It is interesting to see the crazy differences in the capabilities of these machines from two different eras.

Model

Apple PowerBook 540c

Apple iPad Pro 12.9 inch Wi-Fi + Cellular (with Magic Keyboard)

Release date

May 16, 1994

March 18, 2020

Price
(2020 dollars)

$ 8,486.39

$ 1,948.00

Price
(1994 dollars)

$ 4,839.00

$ 1,110.76

CPU / SOC type

Motorola 68LC040 33 MHz

Apple A12Z 8-core bionic

with neural engine, M12 coprocessor, 8-core GPU

RAM

4 MB

6000 MB

Fixed disc

320 MB

1,048,576 MB

Removable drive type

1.44 MB 3.5 inch diskette

No

Expansion ports

1x serial, 1x SCSI, 2x ADB, optional internal PCMCIA adapter

1x USB-C

Display

9.5-inch (diagonal) active matrix backlit LCD

16-bit color at 640 x 480 pixels

84.21 pixels per inch

No touch screen

12.9-inch (diagonal) LED-backlit IPS LCD screen

30-bit color at 2732 x 2048 pixels

264 pixels per inch

Multi-touch

Cameras / Sensors

No

Wide: 12 MP, ultra wide: 10 MP, front: 7 MP, built-in flash, 4K video recording

LiDAR scanner, three-axis gyroscope, accelerometer, barometer, ambient light sensor, RFID sensor

audio

2 speakers, 1 microphone

4 speakers, 5 microphones

Networking

Wired Ethernet AAUI-15 integrated at 10 Mbit per second

Optional 19.2 Kbps internal remote access modem

802.11ax Wi-Fi 6; simultaneous dual band (2.4 GHz and 5 GHz); HT80 with MIMO

Bluetooth 5.0, LTE gigabit class cellular modem

Battery life

2 hours (4 hours with an optional second battery)

9-10 hours

Operating system

Mac OS 7.1 – 8.1

iPadOS 13+

Dimensions

9.7 inches H. x 11.5 inches W. x 2.3 inches D.

11.04 ” H x 8.46 ” W x 0.23 ” D (without magic keyboard)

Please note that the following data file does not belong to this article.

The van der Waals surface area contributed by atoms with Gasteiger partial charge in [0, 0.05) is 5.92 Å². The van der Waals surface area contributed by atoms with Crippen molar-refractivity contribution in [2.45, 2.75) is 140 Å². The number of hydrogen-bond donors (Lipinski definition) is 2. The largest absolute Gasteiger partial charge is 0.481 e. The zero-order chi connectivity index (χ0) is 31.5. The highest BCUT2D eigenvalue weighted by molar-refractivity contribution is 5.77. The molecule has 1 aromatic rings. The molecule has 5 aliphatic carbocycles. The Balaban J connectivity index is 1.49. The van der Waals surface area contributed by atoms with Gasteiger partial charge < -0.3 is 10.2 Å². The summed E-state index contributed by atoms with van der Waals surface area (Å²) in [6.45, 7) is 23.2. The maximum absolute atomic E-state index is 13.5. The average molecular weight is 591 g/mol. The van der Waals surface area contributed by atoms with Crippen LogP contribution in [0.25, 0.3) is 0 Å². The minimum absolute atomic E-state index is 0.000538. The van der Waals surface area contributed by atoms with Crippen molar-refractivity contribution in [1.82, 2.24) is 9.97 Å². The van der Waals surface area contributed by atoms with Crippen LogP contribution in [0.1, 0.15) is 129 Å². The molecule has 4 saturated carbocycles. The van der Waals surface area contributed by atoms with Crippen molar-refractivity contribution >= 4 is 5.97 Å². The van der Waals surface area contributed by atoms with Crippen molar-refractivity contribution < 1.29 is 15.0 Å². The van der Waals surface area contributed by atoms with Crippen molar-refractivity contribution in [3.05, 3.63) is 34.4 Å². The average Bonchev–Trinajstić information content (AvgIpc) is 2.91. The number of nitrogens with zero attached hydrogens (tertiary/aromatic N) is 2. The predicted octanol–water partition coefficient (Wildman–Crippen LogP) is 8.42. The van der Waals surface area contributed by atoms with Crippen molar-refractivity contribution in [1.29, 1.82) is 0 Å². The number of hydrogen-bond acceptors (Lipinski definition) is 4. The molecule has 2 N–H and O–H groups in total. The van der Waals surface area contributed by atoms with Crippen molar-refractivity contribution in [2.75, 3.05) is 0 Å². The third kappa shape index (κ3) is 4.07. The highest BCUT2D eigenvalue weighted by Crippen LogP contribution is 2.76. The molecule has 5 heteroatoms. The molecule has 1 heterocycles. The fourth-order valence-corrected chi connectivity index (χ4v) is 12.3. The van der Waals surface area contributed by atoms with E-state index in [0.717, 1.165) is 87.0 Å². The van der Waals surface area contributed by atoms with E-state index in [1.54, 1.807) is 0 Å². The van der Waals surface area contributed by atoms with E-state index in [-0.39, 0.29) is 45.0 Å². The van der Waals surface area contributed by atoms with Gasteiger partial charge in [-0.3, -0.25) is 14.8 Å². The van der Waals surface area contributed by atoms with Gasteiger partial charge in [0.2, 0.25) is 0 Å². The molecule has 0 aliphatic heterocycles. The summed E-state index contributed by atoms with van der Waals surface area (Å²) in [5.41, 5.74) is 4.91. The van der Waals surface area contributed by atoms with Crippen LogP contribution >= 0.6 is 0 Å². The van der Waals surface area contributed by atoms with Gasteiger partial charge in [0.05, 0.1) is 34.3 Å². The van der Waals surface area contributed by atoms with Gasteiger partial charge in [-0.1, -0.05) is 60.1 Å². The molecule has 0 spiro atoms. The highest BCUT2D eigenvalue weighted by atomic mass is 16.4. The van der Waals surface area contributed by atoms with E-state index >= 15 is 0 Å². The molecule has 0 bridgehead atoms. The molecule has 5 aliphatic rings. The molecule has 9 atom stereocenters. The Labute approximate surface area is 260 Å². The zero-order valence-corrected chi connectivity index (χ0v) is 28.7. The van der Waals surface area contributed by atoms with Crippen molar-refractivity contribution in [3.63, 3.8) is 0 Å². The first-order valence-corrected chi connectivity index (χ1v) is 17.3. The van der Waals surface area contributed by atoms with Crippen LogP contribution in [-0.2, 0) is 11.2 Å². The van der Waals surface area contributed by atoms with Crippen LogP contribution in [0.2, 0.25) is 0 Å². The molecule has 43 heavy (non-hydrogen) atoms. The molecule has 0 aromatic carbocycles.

Weight

7.1 lb (7.3 lb with optional second battery)

1.42 lb (without Magic Keyboard)

Looking at these two specification lists, it’s clear that the iPad Pro offers much more storage and processing power, better networking and incredible integration of sensors and cameras, in a thinner, lighter package. and cheaper.

The only area in which the PowerBook 540c may appear to have an advantage is the number of concurrent expansion options. The 540c’s serial and SCSI ports, and the optional PCMCIA slot, provided a lot of flexibility for the time.

Of course, the iPad Pro has Bluetooth and USB-C, which can do everything the SCSI or serial ports can do, and with a much less painful configuration. The iPad Pro comes with so many built-in capabilities, expansion is largely unnecessary.

The price differences over 26 years are staggering. The gap between Apple’s high-end laptop in 1994 (arguably the most powerful and powerful laptop in the world at the time) and the most powerful tablet (plus keyboard) today is $ 6,538.39! If you take out the magic keyboard for $ 299, it still represents a difference of $ 6,837.39. You can buy four other high-end iPads for this amount.

The large price difference comes from the courtesy of the miniaturization and integration that have occurred in electronics. It has significantly improved the supply chains and economic benefits of a huge mass market, compared to the relatively small market for portable Macs in 1994.

Almost everyone can now own an incredibly powerful computer, which has changed our civilization. In addition, the revolution is far from over, so it will be interesting to see where things are going from here. Maybe computers in 26 years will still come with trackpads!